• Your breasts and nipples may feel tender and sore.
  • You may notice that you have a heightened sense of smell, which may turn you off to some foods—even some of your usual favorites.
  • There may be light red or brown spotting.
  • You may need to urinate more.
  • You may have white cervical mucus due to changes in the mucus lining in your cervix.
  • Hormonal changes may contribute to mood swings, headaches, and a rosy pregnancy “glow.”
  • Pregnancy hormones that relax the digestive tract may contribute to burping and gas.
  • While you might not have a baby bump by 12 weeks, especially if you’re a first-time mom, you might feel a little bloated and bigger.

First trimester pregnancy checklist

You’re at the beginning of a magnificent journey. Being prepared can help alleviate stress while your body adapts to your special arrival. Here are some first trimester to-dos:

Schedule your first prenatal visit with your doctor. You’ll get an exam, have some blood work done, discuss your health history, lifestyle, and medications, and talk about steps you can take to avoid certain birth defects and pregnancy complications. You’ll also find out that all-important due date! This is performed by ultrasound in most cases.

Take a prenatal supplements (as advised by your doctor). Navigating nutrition can be a lot easier with the help of prenatal supplements, which are packed with essential vitamins and nutrients for baby’s healthy development.

When considering prenatal vitamins, look for ones that have folic acid and DHA (docosahexaenoic acid). Folic acid is vitamin B9, and research has shown that taking 400 milligrams of folic acid (found in most leading prenatal vitamins) daily throughout your pregnancy can help reduce the risk of major birth defects to your baby's brain and spine.1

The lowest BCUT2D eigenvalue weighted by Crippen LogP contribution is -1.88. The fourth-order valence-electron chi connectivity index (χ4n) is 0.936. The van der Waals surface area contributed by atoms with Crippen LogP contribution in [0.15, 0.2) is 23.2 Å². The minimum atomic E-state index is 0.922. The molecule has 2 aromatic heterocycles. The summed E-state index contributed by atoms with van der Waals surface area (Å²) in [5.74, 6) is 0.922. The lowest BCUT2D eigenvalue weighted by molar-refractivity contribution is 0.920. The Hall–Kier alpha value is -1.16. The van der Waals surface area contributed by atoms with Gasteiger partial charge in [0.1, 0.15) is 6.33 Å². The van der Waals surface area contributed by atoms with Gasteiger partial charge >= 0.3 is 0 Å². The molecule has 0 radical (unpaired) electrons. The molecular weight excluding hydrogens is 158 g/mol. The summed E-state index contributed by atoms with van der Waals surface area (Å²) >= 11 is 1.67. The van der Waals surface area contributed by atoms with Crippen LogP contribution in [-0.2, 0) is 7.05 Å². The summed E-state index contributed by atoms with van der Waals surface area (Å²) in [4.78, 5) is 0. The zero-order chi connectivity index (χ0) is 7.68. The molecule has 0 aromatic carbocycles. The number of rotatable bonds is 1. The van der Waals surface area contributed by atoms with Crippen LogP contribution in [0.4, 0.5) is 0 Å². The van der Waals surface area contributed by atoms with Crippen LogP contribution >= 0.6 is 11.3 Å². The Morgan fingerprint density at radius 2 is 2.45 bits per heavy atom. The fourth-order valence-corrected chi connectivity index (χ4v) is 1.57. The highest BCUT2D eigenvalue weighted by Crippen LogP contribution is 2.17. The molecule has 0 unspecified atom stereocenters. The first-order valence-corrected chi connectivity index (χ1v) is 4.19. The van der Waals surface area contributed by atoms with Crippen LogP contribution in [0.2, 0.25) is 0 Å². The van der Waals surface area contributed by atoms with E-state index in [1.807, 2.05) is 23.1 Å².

DHA is an omega-3 fatty acid that helps encourage healthy brain development. The American Pregnancy Association recommends that pregnant women take a daily supplement with a minimum of 300 milligrams of DHA.2

Avoid smoking and alcohol. Your baby’s health is very important, and avoiding tobacco and alcohol while pregnant can help protect them from serious harm. While pregnancy can be stressful at times, it’s best to avoid these substances and any recreational drug use to promote your and your baby’s health.

Numerous pregnancy complications and health problems, including low birth weight, birth defects, and preterm delivery, have been linked to smoking.3

Experts say there’s no safe amount of alcohol use during pregnancy. Drinking alcohol puts your baby at a disadvantage for birth defects and other serious health issues.4

Consider genetic screenings. Your doctor will most likely conduct some routine prenatal tests to monitor your baby’s development and check for potential health problems. You may also be offered some optional tests, such as screenings that can provide insights into the probability for certain genetic conditions.

Support your energy. Making sleep a priority, napping whenever you feel tired, and moderate exercise can all empower you with more energy.